Latest update: August 13th, 2012
While in Israel week before last, Secretary of Defense Robert Gates spoke out of two sides of his mouth. (No real surprise there. The Obama administration has become famous for such indecisive doubletalk.)
On the one hand, he indicated that no country would tolerate the bombardment and terror that Israel is experiencing.
On the other hand, he stressed that Israel must be cautious in its response to terrorism against its civilian population. The “peace process toward a two-state solution must proceed,” he said – despite the ongoing Arab attacks.
I wonder what he really meant with his admonishment that Israel “must be cautious” in its response to the slaughter of innocent babies, the bombardment of Israel’s cities with Kassam rockets and Grad missiles, and bus bombings such as the one in Jerusalem last month.
Israel’s current response to all this deadly provocation has not only been cautious, it borders on criminal abandonment of its own citizens. How much more “cautious” does Israel need to be? Does it need to absorb another 20 bombings before responding in kind? A dozen families murdered? Three dozen? Ten butchered babies? A hundred?
And while I wonder about all this, I notice that without even consulting Congress and with not the slightest concern for the possibility that innocent civilians would die in Libya, the U.S. and its allies unleashed a bombing and strafing mission against the Khaddafi regime.
Yes, of course Khaddafi needs to be deposed, eliminated, obliterated. No question as to the logic of that. But that is not why I can’t figure out how Gates gets both sides of his mouth to work.
If he were here right now I’d say the following to him: Please remind me, Mr. Gates, whether Khaddafi bombed, shot or otherwise harmed any Americans in his fight against his own people. I have no recollection of how many American babies Khaddafi butchered in cold blood in Galveston, Texas or Memphis, Tennessee.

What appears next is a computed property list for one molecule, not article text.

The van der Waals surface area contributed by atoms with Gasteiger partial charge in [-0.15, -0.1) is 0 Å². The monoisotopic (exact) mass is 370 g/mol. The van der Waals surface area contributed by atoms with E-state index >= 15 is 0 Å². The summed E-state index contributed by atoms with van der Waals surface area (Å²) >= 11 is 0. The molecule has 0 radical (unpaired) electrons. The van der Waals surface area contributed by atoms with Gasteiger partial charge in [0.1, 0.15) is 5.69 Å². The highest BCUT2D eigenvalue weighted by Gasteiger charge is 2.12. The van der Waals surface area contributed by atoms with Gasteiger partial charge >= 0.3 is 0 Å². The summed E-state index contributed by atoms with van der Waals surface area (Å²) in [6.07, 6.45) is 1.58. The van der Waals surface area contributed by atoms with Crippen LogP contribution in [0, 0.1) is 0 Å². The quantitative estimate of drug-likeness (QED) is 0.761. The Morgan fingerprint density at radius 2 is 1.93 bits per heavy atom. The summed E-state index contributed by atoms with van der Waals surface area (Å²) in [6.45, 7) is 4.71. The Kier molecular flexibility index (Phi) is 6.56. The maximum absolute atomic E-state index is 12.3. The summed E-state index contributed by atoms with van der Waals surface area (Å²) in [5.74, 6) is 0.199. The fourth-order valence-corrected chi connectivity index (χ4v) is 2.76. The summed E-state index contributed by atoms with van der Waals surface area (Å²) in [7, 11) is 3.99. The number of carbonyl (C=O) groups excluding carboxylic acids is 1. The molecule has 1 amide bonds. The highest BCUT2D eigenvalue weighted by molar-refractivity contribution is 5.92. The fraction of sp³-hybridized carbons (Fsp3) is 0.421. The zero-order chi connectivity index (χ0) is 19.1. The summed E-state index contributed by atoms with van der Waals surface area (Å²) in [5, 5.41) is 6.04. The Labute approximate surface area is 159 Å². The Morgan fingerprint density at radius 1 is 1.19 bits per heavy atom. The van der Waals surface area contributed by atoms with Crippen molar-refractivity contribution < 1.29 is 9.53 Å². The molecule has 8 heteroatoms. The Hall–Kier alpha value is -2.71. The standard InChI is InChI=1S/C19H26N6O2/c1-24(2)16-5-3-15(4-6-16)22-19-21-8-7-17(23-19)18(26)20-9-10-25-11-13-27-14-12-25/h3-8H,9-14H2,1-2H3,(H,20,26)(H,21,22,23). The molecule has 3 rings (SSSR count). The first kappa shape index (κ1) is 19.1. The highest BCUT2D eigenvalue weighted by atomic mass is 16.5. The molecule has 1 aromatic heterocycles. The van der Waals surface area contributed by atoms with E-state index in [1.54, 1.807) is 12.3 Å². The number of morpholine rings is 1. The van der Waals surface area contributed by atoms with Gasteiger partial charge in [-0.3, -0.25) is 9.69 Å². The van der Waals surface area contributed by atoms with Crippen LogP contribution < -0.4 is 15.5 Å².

The answer, of course, is zero. Yet despite that, and despite Libya’s being situated some 6,000 miles from the eastern coast of the United States, our president, together with France, Great Britain and a few other countries, began bombing in the name of saving Libyan civilians from the murderous onslaught of their own government.
I wonder how many civilians have died and will die as a result of this “cautious” response to Libya’s non-provocation of the U.S.
I’d also – if I only had the chance – ask the defense secretary if he’s ever driven to work fearing his windshield might be smashed to bits by a heavy boulder sent hurtling from the side of the road by would-be killers intent on murdering him and his family. Or if he ever went to sleep worried that terrorists might break into his home looking to slit his children’s throats. Or how “cautious” his reaction would be if a loved one were blown up by a bomb or shot by a roadside sniper.
Some more questions for Mr. Gates:
How many homes in the United States have been invaded by terrorists whose only mission is to butcher parents, children and infants?
How many Shalhevet Passes and Dr. David Applebaums and Hadas Fogels – among the thousands of other civilians of all ages, killed and wounded in the past decade alone – would the U.S. tolerate?
Why is the blood of Jewish children less precious than the blood of the sewer-crawlers in Gaza? Why is Israel supposed to be “cautious” in its response to the murder of its babies?
How long did the United States wait to invade Iraq following the latter’s invasion of Kuwait in 1990? There was no direct threat to America, but the first Bush administration felt it necessary to stop Saddam Hussein from taking over oil-rich Kuwait and possibly moving on to Saudi Arabia. And you’ll hear no argument against that decision here. But how many Iraqi civilians were killed in that war?
A decade later, in the wake of 9/11, the U.S. again went to war with Saddam Hussein, invading Iraq, occupying the country, deposing Hussein and commencing a long, bloody, still ongoing struggle to democratize the country.
How many civilians have been killed since the first American missile hit Baghdad in March 2003? The conservative estimate is more than 100,000; other counts claim several times that number. Whether one accepts the higher or the lower estimate, we’re talking about a lot of dead civilians. Where was the “caution” there, Mr. Gates?Isaac Kohn
About the Author: Isaac Kohn is senior vice president for Prime Care Consultants.
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